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When Is Flu Season?

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Updated May 29, 2012

Written or reviewed by a board-certified physician. See About.com's Medical Review Board.

Question: When Is Flu Season?
Answer:

Flu season typically occurs in the United States between October and April. This means that flu activity starts to increase in the fall and increases through the winter until it peaks, then declines into the spring. Although the flu is more common during this time of year, it actually does circulate (and can make you sick) year-round.

Peak of Flu Season

Flu activity usually peaks around January or February, but may come earlier or later depending on the virus that is circulating. The Centers for Disease Control and Prevention has kept records of flu activity levels since the 1976-77 flu season. Since that time, flu activity has peaked in February 16 times, in January 7 times, in March 4 times, in December 4 times, in April twice, and once in both October and November.

Preparing for Flu Season

So now you know when the flu is most common, but what do you do about it? There is actually a lot you can do to prepare for and prevent the flu. Although these things may not guarantee that you'll be able to avoid the flu, they definitely minimize your chances of getting it and are far better than doing nothing at all.

  • Get a Flu Vaccine
    No, getting a flu vaccine isn't fun, but it is the most effective way to prevent the flu. Plus, there are many options out there for people who don't like needles. Whether or not you can get an alternative to the regular shot will depend on your age and health conditions, but it's worth checking into.
  • Educate Yourself About Treatment Options
    There are medications out there to help treat the flu. They aren't for everyone, but if your health care provider feels they can benefit you, they can be used to shorten the duration of your symptoms or even help prevent you from getting sick if you can't get a flu vaccine.
  • Know What to Expect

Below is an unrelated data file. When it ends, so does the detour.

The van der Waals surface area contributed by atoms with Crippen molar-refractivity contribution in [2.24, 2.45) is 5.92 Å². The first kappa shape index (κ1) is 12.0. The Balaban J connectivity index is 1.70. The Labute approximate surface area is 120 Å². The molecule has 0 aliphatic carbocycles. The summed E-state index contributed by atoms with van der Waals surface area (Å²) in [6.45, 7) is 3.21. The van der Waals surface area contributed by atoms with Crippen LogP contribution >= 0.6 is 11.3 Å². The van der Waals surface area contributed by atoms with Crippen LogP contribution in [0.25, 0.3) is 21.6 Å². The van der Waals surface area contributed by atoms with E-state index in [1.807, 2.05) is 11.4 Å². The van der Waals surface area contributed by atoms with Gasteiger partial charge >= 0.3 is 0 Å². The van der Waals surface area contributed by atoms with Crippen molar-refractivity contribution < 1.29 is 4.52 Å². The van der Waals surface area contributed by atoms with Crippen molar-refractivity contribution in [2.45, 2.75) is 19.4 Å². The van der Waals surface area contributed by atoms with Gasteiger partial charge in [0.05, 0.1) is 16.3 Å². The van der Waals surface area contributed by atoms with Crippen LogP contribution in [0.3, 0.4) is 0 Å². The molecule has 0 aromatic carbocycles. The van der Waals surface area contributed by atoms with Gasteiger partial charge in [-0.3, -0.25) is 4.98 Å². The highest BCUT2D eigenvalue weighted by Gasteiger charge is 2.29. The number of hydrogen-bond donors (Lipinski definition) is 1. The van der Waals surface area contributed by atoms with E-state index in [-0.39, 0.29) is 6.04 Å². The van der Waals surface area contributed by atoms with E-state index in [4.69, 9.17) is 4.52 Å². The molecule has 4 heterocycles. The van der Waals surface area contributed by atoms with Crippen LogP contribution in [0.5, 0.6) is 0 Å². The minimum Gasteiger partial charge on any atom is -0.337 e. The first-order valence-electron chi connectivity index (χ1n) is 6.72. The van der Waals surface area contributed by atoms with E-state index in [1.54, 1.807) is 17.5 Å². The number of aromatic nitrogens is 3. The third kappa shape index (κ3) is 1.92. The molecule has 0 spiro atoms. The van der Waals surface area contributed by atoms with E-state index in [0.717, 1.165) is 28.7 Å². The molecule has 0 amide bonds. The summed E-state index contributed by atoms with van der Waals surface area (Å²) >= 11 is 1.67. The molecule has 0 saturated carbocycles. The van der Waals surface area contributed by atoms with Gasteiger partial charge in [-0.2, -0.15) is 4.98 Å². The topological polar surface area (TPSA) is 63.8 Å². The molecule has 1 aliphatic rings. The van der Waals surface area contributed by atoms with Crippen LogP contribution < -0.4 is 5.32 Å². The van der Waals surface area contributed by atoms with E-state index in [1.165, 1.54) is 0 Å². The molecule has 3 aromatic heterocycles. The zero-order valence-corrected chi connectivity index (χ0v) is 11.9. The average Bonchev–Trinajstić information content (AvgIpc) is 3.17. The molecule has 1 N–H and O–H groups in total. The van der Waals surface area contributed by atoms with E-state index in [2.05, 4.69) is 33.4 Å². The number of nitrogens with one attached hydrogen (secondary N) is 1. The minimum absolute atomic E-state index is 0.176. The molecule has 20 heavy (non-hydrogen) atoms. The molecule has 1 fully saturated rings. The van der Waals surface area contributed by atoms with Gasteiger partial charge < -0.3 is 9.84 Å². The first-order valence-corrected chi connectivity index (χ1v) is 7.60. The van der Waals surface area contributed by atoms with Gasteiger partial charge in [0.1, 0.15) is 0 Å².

Millions of people believe they have the flu when they start vomiting and having diarrhea. But those symptoms are caused by a completely different virus and the flu vaccine won't prevent you from getting that (sorry). Influenza causes symptoms like fevers, body aches, coughing and extreme fatigue. Make sure you know what the flu really is so you will recognize it if you or someone you know gets it.
  • Keep Over-the-Counter Medications on Hand
    The last thing you will want to do if you get sick is go to the store to buy medication, so make sure you are stocked up before flu season starts. Buy your preferred cold and flu medications when they are on sale and you'll be prepared and save money. This list gives you information on many of the options that are out there and how each of them may help with your symptoms.
  • More Prevention Tips
    Doing things like washing your hands and avoiding people who are sick may sound like common sense, but you would be amazed at the number of people who don't follow these simple guidelines. Washing your hands is something that should be universally practiced but a lot of people don't do it or don't do it right, and this allows germs to spread like wildfire. Make sure you are following these basic precautions to keep yourself healthy through cold and flu season.

Sources:

The Flu Season. Seasonal Influenza (Flu) 10 Aug 11. US Center for Disease Control and Prevention. 24 May 12.

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